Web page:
need suggestions

Curtis Clark jcclark at CSUPOMONA.EDU
Thu Jan 4 12:24:18 CST 1996

At 02:43 PM 1/4/96 -0500, 06jlsmith at BSUVC.BSU.EDU wrote:
>African violets belong to a genus with a relative small geographical
>range (parts of Tanzania and Kenya).  Although 20 species have been
>described, it is now becoming apparent that most of these "species"
>were described from small populations of individuals.  When brought
>into cultivation, almost every species will cross easily with another
>and give fertile offspring.  There does not appear to be any genetic
>barriers between the species.
>Question - in other plant groups, what guidelines have been used to
>define a "species" in situations like this?  Should a species be one
>of the local populations that can be identified by morphological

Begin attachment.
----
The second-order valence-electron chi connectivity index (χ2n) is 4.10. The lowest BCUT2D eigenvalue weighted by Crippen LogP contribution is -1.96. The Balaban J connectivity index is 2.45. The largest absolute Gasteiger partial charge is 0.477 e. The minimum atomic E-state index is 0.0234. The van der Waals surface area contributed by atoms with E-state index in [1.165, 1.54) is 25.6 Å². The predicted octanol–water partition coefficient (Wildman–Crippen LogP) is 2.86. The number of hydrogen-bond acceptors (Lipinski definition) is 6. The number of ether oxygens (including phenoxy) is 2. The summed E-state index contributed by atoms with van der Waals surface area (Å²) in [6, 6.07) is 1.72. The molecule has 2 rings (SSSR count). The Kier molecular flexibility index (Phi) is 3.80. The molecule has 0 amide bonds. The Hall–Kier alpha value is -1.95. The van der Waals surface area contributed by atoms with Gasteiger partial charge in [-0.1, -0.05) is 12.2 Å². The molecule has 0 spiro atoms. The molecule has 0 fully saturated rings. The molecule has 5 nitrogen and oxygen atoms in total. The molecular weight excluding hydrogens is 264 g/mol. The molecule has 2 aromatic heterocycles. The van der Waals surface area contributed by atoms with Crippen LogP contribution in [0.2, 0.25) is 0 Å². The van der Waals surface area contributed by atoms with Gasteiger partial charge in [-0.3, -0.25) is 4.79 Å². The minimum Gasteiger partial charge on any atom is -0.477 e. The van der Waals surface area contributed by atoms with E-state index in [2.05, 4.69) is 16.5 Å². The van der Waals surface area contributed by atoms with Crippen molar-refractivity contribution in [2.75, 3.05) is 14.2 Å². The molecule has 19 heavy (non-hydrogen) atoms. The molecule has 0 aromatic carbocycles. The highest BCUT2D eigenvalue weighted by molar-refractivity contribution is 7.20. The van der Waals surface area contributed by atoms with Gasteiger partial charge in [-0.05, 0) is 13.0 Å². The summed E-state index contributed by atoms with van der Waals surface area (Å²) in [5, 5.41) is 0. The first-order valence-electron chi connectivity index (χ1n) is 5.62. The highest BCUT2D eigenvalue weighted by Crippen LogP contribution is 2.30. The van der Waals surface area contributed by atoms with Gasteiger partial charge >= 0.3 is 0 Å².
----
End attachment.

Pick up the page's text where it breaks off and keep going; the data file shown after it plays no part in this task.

>characteristics, or should the ease with which the plants hybridize
>be taken into account?

In Encelia of the Asteraceae, species hybridize freely in cultivation and
with some frequency in the wild, but, outside of these wild hybrids, the
species maintain morphological distinctiveness, and phenotypic and DNA
character sets are generally consistent with a divergent phylogeny.  There
are other similar examples (e.g., Quercus subgenus Quercus), but this is the
one I am most familiar with.  To me the question would be, are the
populations distinctive in the wild, and does the pattern of distribution of
their differences fit processes of divergent evolution (rather than
reticulation)?  If so, they are species.

Curtis Clark
Biological Sciences Department                     Voice: (909) 869-4062
California State Polytechnic University, Pomona    FAX:   (909) 869-4396
Pomona CA 91768-4032                               jcclark at

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